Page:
Enterprise Architecture is a young, immature discipline that produces models to guide the development of an enterprise. It is generally recognised to date back to the late 1980s or early 1990s and the work of Zachman. Spewak a nd others though it really took- off in the late 1990s and early years of the 21 st Century.

But methodological disciplines do not emerge complete and well- formed from nowhere. Spewak’s Enterprise Architecture Planning, for example, builds on and incorporates some of Michael Porter’s thinking on the analysis of enterprise s and industries. [Sadly, some more recent EA methodologies seem to have forgotten about this very solid foundation.]

Enterprise Architecture is not the only, nor even the first, discipline to take a model-based, methodological approach to the change and development of e nterprises.

“Systems Thinking ” may be considered Enterprise Architecture’s older, and perhaps somewhat wiser, big brother.

“Systems Thinking” as a very broad ‘tradition’ in analysis and model-building dates back to the 1960s although its origins lie in the focus on efficiency and effectiveness of post-WWII industrial enterprises made possible by new technologies. It is, I think, no coincidence that this was a time of great social, economic and technological change – that demanded new ways of looking at the world. and the linkages between changes happening in it, and the new possibilities opened up by the changes.

Today, severa l renowned enterprise architect s would identify “Systems Thinking” as the proper theoretical basis for the practice of Enterprise Architecture.

For example, James LaPalme and Donald de Guerre identify Enterprise Architecture as “Open Socio-Technical Systems Design” – a particular application of Systems Thinking. [Lapalme, J. & de Guerre, D.W. (2013), “An Open Socio-Technical Systems Approach to Enterprise Architecture” in Gøtze. J & Jensen- Waud. “Beyond Alignment: Applying Systems Thinking in Architecting Enterprises” ( http://www.amazon.com/Beyond-Alignment-Applying-Architecting-Enterprises/dp/184890116X/ref=sr_1_1?s=books&ie=UTF8&qid=1415365247&sr=1-1&keywords=Gotze+Beyond+Alignment )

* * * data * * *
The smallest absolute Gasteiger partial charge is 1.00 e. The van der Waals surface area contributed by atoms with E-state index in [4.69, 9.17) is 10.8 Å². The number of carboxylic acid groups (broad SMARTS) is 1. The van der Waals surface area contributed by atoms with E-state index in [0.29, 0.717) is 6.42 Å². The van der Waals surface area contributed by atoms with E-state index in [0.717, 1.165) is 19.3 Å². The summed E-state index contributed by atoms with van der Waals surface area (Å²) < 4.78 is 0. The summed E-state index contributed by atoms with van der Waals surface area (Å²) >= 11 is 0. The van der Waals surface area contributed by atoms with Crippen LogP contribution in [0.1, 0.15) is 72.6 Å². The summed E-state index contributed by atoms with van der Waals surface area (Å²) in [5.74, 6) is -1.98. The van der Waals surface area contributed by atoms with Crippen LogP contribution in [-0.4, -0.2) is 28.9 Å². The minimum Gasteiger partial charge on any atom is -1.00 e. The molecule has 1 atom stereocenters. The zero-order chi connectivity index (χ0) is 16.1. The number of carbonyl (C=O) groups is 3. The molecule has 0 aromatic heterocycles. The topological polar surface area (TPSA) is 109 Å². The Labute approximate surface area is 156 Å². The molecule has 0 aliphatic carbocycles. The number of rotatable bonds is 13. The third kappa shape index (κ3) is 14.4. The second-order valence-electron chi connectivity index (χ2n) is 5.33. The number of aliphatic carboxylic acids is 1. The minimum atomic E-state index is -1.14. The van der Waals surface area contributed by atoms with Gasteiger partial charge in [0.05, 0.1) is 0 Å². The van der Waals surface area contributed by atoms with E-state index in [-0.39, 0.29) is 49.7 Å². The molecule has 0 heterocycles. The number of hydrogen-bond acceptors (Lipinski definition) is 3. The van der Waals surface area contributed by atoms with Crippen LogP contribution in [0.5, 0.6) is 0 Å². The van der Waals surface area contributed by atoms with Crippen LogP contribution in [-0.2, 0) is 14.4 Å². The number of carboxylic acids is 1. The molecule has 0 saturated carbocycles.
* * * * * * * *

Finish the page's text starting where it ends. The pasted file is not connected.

With hindsight developed in recent years within the Systems Thinking tradition, it can be seen as comprising three distinct broad categories of methodology or theory: “

  • Traditional Systems Engineering” (TSE) – also loosely known as “Hard Systems (Thinking)” ( HST ) ,
  • “Soft Systems (Thinking)” (SST) and
  • “Critical Systems Thinking” ( CST ).

Gerald Midgely identifies these categories as the first, second and third waves of “Systems Thinking” [ Midgley. G. (2000), “Systemic Intervention: Philosophy, Methodology, and Practice”, Kluwer Academic / Plenum Publishing – from the Contemporary Systems Thinking series. ] and very roughly they cover the periods 1965-1980, 1980-1995 and 1995-present respectively.

There are many variations and ‘ subdisciplines ’ within these broad categories – like Cybernetics, System Dynamics, and Critical Systems Heuristics and so on – but before outlining t he key features of each category, we need a little more clarity about terms like “System”, “Methodology” and “Method” – as these words have been so mis -used in recent years as to lose their precise meanings.

What is a “System”?

A system is any identifiable collection of parts or components that interact with each other and with things that are not “in the system”.

This simple idea has some profound consequences. To be counted in or out of the system means the parts are defined by being an identifiable whole or unity in their own right. Thus a part can be anything – and it does not necessarily have to be a material thing.

So it makes sense to talk of “knowledge systems”, “learning systems”, “information systems”, “social systems” and “organisational systems” etc. – all of which may feature components that are not material objects. Even physical systems may feature elements that are not material objects – magnetic fields, energy, physical space or spacetime. other sorts of fields, information, and ‘causality’.